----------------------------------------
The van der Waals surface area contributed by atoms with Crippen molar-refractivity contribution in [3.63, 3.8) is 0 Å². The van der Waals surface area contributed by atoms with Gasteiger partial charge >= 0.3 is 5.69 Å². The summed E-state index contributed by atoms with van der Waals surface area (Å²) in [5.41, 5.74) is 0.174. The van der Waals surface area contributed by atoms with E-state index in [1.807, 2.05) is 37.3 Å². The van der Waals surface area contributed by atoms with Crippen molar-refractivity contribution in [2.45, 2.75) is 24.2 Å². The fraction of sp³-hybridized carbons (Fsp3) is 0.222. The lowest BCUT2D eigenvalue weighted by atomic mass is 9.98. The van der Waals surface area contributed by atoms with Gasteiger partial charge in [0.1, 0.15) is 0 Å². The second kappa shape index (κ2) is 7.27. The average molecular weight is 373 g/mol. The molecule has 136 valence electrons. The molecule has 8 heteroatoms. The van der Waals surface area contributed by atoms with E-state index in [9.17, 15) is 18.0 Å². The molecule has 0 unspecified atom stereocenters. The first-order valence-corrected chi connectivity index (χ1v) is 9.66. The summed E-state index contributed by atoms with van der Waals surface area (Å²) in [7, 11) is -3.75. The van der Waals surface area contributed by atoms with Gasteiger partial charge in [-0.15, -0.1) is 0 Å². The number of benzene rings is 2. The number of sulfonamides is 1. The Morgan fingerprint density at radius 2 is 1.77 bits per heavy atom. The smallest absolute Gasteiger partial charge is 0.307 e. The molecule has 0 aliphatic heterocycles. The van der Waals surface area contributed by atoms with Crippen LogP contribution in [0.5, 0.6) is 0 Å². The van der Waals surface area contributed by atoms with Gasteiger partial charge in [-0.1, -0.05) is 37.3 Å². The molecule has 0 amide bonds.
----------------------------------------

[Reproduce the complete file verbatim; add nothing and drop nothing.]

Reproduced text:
The van der Waals surface area contributed by atoms with Crippen molar-refractivity contribution in [3.63, 3.8) is 0 Å². The van der Waals surface area contributed by atoms with Gasteiger partial charge >= 0.3 is 5.69 Å². The summed E-state index contributed by atoms with van der Waals surface area (Å²) in [5.41, 5.74) is 0.174. The van der Waals surface area contributed by atoms with E-state index in [1.807, 2.05) is 37.3 Å². The van der Waals surface area contributed by atoms with Crippen molar-refractivity contribution in [2.45, 2.75) is 24.2 Å². The fraction of sp³-hybridized carbons (Fsp3) is 0.222. The lowest BCUT2D eigenvalue weighted by atomic mass is 9.98. The van der Waals surface area contributed by atoms with Gasteiger partial charge in [0.1, 0.15) is 0 Å². The second kappa shape index (κ2) is 7.27. The average molecular weight is 373 g/mol. The molecule has 136 valence electrons. The molecule has 8 heteroatoms. The van der Waals surface area contributed by atoms with E-state index in [9.17, 15) is 18.0 Å². The molecule has 0 unspecified atom stereocenters. The first-order valence-corrected chi connectivity index (χ1v) is 9.66. The summed E-state index contributed by atoms with van der Waals surface area (Å²) in [7, 11) is -3.75. The van der Waals surface area contributed by atoms with Gasteiger partial charge in [-0.15, -0.1) is 0 Å². The number of benzene rings is 2. The number of sulfonamides is 1. The Morgan fingerprint density at radius 2 is 1.77 bits per heavy atom. The smallest absolute Gasteiger partial charge is 0.307 e. The molecule has 0 aliphatic heterocycles. The van der Waals surface area contributed by atoms with Crippen LogP contribution in [0.5, 0.6) is 0 Å². The van der Waals surface area contributed by atoms with Gasteiger partial charge in [-0.1, -0.05) is 37.3 Å². The molecule has 0 amide bonds.